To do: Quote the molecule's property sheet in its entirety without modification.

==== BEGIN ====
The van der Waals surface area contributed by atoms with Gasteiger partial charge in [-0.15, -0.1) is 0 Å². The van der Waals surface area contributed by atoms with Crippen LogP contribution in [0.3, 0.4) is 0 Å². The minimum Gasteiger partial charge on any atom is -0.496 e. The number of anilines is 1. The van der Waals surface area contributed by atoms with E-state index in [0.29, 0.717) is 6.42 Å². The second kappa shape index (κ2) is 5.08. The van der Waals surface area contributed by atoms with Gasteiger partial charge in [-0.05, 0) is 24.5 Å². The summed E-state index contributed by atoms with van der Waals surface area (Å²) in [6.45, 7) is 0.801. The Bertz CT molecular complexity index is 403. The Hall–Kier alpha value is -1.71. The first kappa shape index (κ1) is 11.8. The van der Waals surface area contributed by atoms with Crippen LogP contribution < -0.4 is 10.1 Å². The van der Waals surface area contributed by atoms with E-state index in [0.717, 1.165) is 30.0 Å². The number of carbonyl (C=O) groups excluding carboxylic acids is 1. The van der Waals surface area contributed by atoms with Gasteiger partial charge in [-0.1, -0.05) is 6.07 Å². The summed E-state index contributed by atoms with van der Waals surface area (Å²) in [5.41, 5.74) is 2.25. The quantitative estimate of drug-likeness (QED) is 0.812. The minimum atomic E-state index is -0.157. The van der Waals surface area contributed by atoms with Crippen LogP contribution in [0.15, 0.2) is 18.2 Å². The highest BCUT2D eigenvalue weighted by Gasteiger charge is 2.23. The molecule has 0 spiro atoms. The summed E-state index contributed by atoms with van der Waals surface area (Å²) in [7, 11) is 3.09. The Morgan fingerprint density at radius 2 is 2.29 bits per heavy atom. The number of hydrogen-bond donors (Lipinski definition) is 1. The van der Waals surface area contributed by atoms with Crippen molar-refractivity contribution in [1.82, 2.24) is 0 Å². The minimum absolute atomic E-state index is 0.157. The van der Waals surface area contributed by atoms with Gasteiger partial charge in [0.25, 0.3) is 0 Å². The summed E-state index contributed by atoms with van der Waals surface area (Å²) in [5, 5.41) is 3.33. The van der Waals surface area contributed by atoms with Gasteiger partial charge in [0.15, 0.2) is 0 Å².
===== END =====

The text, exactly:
The van der Waals surface area contributed by atoms with Gasteiger partial charge in [-0.15, -0.1) is 0 Å². The van der Waals surface area contributed by atoms with Crippen LogP contribution in [0.3, 0.4) is 0 Å². The minimum Gasteiger partial charge on any atom is -0.496 e. The number of anilines is 1. The van der Waals surface area contributed by atoms with E-state index in [0.29, 0.717) is 6.42 Å². The second kappa shape index (κ2) is 5.08. The van der Waals surface area contributed by atoms with Gasteiger partial charge in [-0.05, 0) is 24.5 Å². The summed E-state index contributed by atoms with van der Waals surface area (Å²) in [6.45, 7) is 0.801. The Bertz CT molecular complexity index is 403. The Hall–Kier alpha value is -1.71. The first kappa shape index (κ1) is 11.8. The van der Waals surface area contributed by atoms with Crippen LogP contribution < -0.4 is 10.1 Å². The van der Waals surface area contributed by atoms with E-state index in [0.717, 1.165) is 30.0 Å². The number of carbonyl (C=O) groups excluding carboxylic acids is 1. The van der Waals surface area contributed by atoms with Gasteiger partial charge in [-0.1, -0.05) is 6.07 Å². The summed E-state index contributed by atoms with van der Waals surface area (Å²) in [5.41, 5.74) is 2.25. The quantitative estimate of drug-likeness (QED) is 0.812. The minimum atomic E-state index is -0.157. The van der Waals surface area contributed by atoms with Crippen LogP contribution in [0.15, 0.2) is 18.2 Å². The highest BCUT2D eigenvalue weighted by Gasteiger charge is 2.23. The molecule has 0 spiro atoms. The summed E-state index contributed by atoms with van der Waals surface area (Å²) in [7, 11) is 3.09. The Morgan fingerprint density at radius 2 is 2.29 bits per heavy atom. The number of hydrogen-bond donors (Lipinski definition) is 1. The van der Waals surface area contributed by atoms with Crippen molar-refractivity contribution in [1.82, 2.24) is 0 Å². The minimum absolute atomic E-state index is 0.157. The van der Waals surface area contributed by atoms with Gasteiger partial charge in [0.25, 0.3) is 0 Å². The summed E-state index contributed by atoms with van der Waals surface area (Å²) in [5, 5.41) is 3.33. The van der Waals surface area contributed by atoms with Gasteiger partial charge in [0.15, 0.2) is 0 Å².